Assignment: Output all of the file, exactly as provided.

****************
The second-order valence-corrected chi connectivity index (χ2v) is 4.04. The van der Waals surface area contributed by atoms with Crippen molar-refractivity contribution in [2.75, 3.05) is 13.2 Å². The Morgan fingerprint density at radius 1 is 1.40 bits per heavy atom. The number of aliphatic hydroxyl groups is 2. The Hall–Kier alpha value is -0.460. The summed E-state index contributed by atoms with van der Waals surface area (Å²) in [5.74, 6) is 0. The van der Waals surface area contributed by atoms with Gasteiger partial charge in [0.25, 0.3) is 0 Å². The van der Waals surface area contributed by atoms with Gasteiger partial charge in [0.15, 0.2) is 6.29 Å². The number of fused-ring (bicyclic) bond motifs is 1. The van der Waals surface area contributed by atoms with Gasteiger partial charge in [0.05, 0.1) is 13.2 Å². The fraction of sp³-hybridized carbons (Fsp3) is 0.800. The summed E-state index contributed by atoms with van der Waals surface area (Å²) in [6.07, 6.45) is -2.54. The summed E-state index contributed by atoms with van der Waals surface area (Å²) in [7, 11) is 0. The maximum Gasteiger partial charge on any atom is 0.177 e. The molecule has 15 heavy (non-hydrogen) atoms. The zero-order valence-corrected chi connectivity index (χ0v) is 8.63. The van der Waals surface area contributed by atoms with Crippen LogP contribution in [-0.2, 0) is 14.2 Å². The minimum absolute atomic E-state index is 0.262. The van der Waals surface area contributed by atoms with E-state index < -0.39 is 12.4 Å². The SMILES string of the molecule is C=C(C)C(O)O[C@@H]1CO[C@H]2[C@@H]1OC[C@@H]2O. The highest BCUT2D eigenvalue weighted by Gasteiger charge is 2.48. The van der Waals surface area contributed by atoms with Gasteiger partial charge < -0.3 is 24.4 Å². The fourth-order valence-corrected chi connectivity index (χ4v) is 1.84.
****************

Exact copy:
The second-order valence-corrected chi connectivity index (χ2v) is 4.04. The van der Waals surface area contributed by atoms with Crippen molar-refractivity contribution in [2.75, 3.05) is 13.2 Å². The Morgan fingerprint density at radius 1 is 1.40 bits per heavy atom. The number of aliphatic hydroxyl groups is 2. The Hall–Kier alpha value is -0.460. The summed E-state index contributed by atoms with van der Waals surface area (Å²) in [5.74, 6) is 0. The van der Waals surface area contributed by atoms with Gasteiger partial charge in [0.25, 0.3) is 0 Å². The van der Waals surface area contributed by atoms with Gasteiger partial charge in [0.15, 0.2) is 6.29 Å². The number of fused-ring (bicyclic) bond motifs is 1. The van der Waals surface area contributed by atoms with Gasteiger partial charge in [0.05, 0.1) is 13.2 Å². The fraction of sp³-hybridized carbons (Fsp3) is 0.800. The summed E-state index contributed by atoms with van der Waals surface area (Å²) in [6.07, 6.45) is -2.54. The summed E-state index contributed by atoms with van der Waals surface area (Å²) in [7, 11) is 0. The maximum Gasteiger partial charge on any atom is 0.177 e. The molecule has 15 heavy (non-hydrogen) atoms. The zero-order valence-corrected chi connectivity index (χ0v) is 8.63. The van der Waals surface area contributed by atoms with Crippen LogP contribution in [-0.2, 0) is 14.2 Å². The minimum absolute atomic E-state index is 0.262. The van der Waals surface area contributed by atoms with E-state index < -0.39 is 12.4 Å². The SMILES string of the molecule is C=C(C)C(O)O[C@@H]1CO[C@H]2[C@@H]1OC[C@@H]2O. The highest BCUT2D eigenvalue weighted by Gasteiger charge is 2.48. The van der Waals surface area contributed by atoms with Gasteiger partial charge < -0.3 is 24.4 Å². The fourth-order valence-corrected chi connectivity index (χ4v) is 1.84.